In most organizations, there are many people who may be called upon to respond to a complaint or concern raised by an employee, however only a few of these would rise to the level of requiring an investigation. It can be important on how the response to the issue is labeled and convey meaning to people. Two leading experts on the subject were interviewed recently on this subject and provided useful tips, advice and suggestions.
Al Bassett, former FBI executive and a Deputy Inspector General, as well as extensive health care compliance consultant experience makes it a point that “calling something an investigation is using an emotionally ‘charged term’ that suggests a violation of law and enforcement action. This can have an impact on how individuals will respond when being questioned about a situation or issue. When people hear about an ‘investigation’ their imagination may be excited to infer a lot more about what is occurring than is factually correct.”
Emil Moschella, a career investigator and former FBI executive, observed that “Someone announcing they are conducting an investigation generally has the effect of making people more defensive and cautious in responding to questions. Many develop a very cautious attitude, if they believe they are being asked about something that may result in an enforcement action.” Both Bassett and Moschella believe, wherever possible, it is advisable to use neutral terminology to avoid unnecessarily exciting concerns and speculation among employees.
- Search to uncover facts and seek the truth of an issue (who, what, when, where, why, how)
- Inquiring into something thoroughly and systematically
- Detailed inquiry or systematic examination to gather facts and information to solve a problem, or resolve an issue
- An inquiry into unfamiliar or questionable activities.
Steve Forman, CPA, has a long history of involvement in conducting a variety of inquiries. He was not only an executive at the HHS Office of Inspector General (OIG), but served many years as Vice President for Audit and Compliance at a major hospital system. He makes the point that “It is clear there are a number of other activities that could meet the general definition of an investigation, including conducting an audit, evaluation, internal inquiry, or internal review. I have found that characterizing the activity using these terms will avoid potential emotional response if using the term investigation.”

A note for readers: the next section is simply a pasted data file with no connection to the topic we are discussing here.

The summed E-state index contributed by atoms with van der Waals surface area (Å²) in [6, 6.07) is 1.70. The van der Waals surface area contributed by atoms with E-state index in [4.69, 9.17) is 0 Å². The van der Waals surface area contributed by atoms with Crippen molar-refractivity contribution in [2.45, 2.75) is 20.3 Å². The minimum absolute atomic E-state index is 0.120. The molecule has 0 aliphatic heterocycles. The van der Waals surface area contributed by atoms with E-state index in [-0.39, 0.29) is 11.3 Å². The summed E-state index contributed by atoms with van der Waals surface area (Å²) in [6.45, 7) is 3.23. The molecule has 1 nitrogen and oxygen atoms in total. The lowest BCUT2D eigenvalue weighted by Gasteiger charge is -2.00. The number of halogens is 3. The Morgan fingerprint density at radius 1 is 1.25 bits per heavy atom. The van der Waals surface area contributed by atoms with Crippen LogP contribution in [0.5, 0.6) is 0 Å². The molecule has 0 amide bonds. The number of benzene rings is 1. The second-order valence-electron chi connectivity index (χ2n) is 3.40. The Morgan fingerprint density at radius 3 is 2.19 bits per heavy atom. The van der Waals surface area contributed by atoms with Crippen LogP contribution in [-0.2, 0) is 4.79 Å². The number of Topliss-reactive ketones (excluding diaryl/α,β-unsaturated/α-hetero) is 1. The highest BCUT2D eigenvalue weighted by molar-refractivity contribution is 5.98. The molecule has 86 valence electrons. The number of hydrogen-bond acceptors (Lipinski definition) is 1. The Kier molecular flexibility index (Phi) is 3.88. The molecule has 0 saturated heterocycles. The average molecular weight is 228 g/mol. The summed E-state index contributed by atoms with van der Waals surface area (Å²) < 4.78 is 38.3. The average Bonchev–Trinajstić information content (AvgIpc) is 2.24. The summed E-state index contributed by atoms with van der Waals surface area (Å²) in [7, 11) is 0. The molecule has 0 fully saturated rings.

Most issues are resolved without a formal investigation
Carrie Kusserow, with over 15 years experience with reviewing literally thousands of hotline complaints, notes “The vast majority of these complaints and reports can be resolve fairly quickly within a day or two, without a formal investigation. Many complaints, allegations, and concerns are routine in nature and may be resolved through normal management procedures or through HRM. Those matters that may implicate a violation of law or regulation normally involve legal counsel. More complex cases may require a significant commitment of resources over a protracted period. In any case, the elements of any investigation or inquiry will include one or more interviews, gathering documents, and a case file.”
Suzanne Castaldo, JD, who has conducting investigations both in the capacity as an attorney and Compliance Officer, says “Some cases do require an investigation, real and in fact. When confronted with this, the key to resolution is how to do this properly. The real answer is having properly trained individuals to conduct the investigation. Professional investigators cannot be expected to be available for a compliance office to conduct an internal investigation, however certain basic principles should be taught to anyone taking on the role of an investigator, whether they come from the compliance office, HRM, legal counsel, privacy office, etc. These include understanding how to plan an investigation, conduct proper interviews, organize evidence, prepare written reports, and document management. It is advisable to have individuals undergo this basic training by experts. This can be done by participating in investigator training courses through Webinars, at conferences, or having experts provide training on site. If the latter, it is advisable to have all those who might be called upon to conduct an investigation participate (i.e., Compliance Officer, HRM, Privacy/Security Officer, Legal Counsel).”
Richard P. Kusserow served as DHHS Inspector General for 11 years. He currently is CEO of Strategic Management Services, LLC (SM), a firm that has assisted more than 3,000 organizations and entities with compliance related matters. The SM sister company, CRC, provides a wide range of compliance tools including sanction-screening.
Copyright © 2016 Strategic Management Services, LLC. Published with permission.